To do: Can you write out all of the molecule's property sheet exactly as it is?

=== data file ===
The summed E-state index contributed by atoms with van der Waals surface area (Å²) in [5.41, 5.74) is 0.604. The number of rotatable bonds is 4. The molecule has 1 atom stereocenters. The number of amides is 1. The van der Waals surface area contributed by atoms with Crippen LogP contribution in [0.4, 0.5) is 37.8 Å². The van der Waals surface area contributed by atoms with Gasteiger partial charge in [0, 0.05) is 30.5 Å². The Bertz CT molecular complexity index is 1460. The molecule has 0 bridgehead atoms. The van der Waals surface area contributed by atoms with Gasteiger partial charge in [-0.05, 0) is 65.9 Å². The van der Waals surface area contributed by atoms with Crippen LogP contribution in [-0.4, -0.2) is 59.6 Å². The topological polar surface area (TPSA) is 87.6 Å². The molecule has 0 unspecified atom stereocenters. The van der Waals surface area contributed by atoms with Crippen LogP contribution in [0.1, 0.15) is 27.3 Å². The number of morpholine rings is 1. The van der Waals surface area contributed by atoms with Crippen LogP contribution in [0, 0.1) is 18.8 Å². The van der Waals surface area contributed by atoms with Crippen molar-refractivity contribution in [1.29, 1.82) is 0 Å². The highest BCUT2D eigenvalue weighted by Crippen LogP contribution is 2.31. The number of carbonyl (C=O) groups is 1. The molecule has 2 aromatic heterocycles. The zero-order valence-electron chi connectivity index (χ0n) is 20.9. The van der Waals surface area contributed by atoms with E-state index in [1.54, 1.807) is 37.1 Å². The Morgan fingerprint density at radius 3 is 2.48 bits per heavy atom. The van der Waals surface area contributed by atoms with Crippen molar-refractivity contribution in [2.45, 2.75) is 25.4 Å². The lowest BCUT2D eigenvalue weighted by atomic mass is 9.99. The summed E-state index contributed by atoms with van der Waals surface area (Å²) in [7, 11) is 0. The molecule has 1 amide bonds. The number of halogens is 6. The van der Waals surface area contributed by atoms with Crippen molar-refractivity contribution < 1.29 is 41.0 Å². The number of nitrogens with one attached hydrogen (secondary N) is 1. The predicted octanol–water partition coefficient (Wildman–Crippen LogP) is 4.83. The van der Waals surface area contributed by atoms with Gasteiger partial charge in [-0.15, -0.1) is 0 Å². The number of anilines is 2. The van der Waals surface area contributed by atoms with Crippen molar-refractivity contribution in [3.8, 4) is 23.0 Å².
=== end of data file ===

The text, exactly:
The summed E-state index contributed by atoms with van der Waals surface area (Å²) in [5.41, 5.74) is 0.604. The number of rotatable bonds is 4. The molecule has 1 atom stereocenters. The number of amides is 1. The van der Waals surface area contributed by atoms with Crippen LogP contribution in [0.4, 0.5) is 37.8 Å². The van der Waals surface area contributed by atoms with Gasteiger partial charge in [0, 0.05) is 30.5 Å². The Bertz CT molecular complexity index is 1460. The molecule has 0 bridgehead atoms. The van der Waals surface area contributed by atoms with Gasteiger partial charge in [-0.05, 0) is 65.9 Å². The van der Waals surface area contributed by atoms with Crippen LogP contribution in [-0.4, -0.2) is 59.6 Å². The topological polar surface area (TPSA) is 87.6 Å². The molecule has 0 unspecified atom stereocenters. The van der Waals surface area contributed by atoms with Crippen LogP contribution in [0.1, 0.15) is 27.3 Å². The number of morpholine rings is 1. The van der Waals surface area contributed by atoms with Crippen LogP contribution in [0, 0.1) is 18.8 Å². The van der Waals surface area contributed by atoms with Crippen molar-refractivity contribution in [1.29, 1.82) is 0 Å². The highest BCUT2D eigenvalue weighted by Crippen LogP contribution is 2.31. The number of carbonyl (C=O) groups is 1. The molecule has 2 aromatic heterocycles. The zero-order valence-electron chi connectivity index (χ0n) is 20.9. The van der Waals surface area contributed by atoms with E-state index in [1.54, 1.807) is 37.1 Å². The Morgan fingerprint density at radius 3 is 2.48 bits per heavy atom. The van der Waals surface area contributed by atoms with Crippen molar-refractivity contribution in [2.45, 2.75) is 25.4 Å². The lowest BCUT2D eigenvalue weighted by atomic mass is 9.99. The summed E-state index contributed by atoms with van der Waals surface area (Å²) in [7, 11) is 0. The molecule has 1 amide bonds. The number of halogens is 6. The van der Waals surface area contributed by atoms with Crippen molar-refractivity contribution < 1.29 is 41.0 Å². The number of nitrogens with one attached hydrogen (secondary N) is 1. The predicted octanol–water partition coefficient (Wildman–Crippen LogP) is 4.83. The van der Waals surface area contributed by atoms with Gasteiger partial charge in [-0.15, -0.1) is 0 Å². The number of anilines is 2. The van der Waals surface area contributed by atoms with Crippen molar-refractivity contribution in [3.8, 4) is 23.0 Å².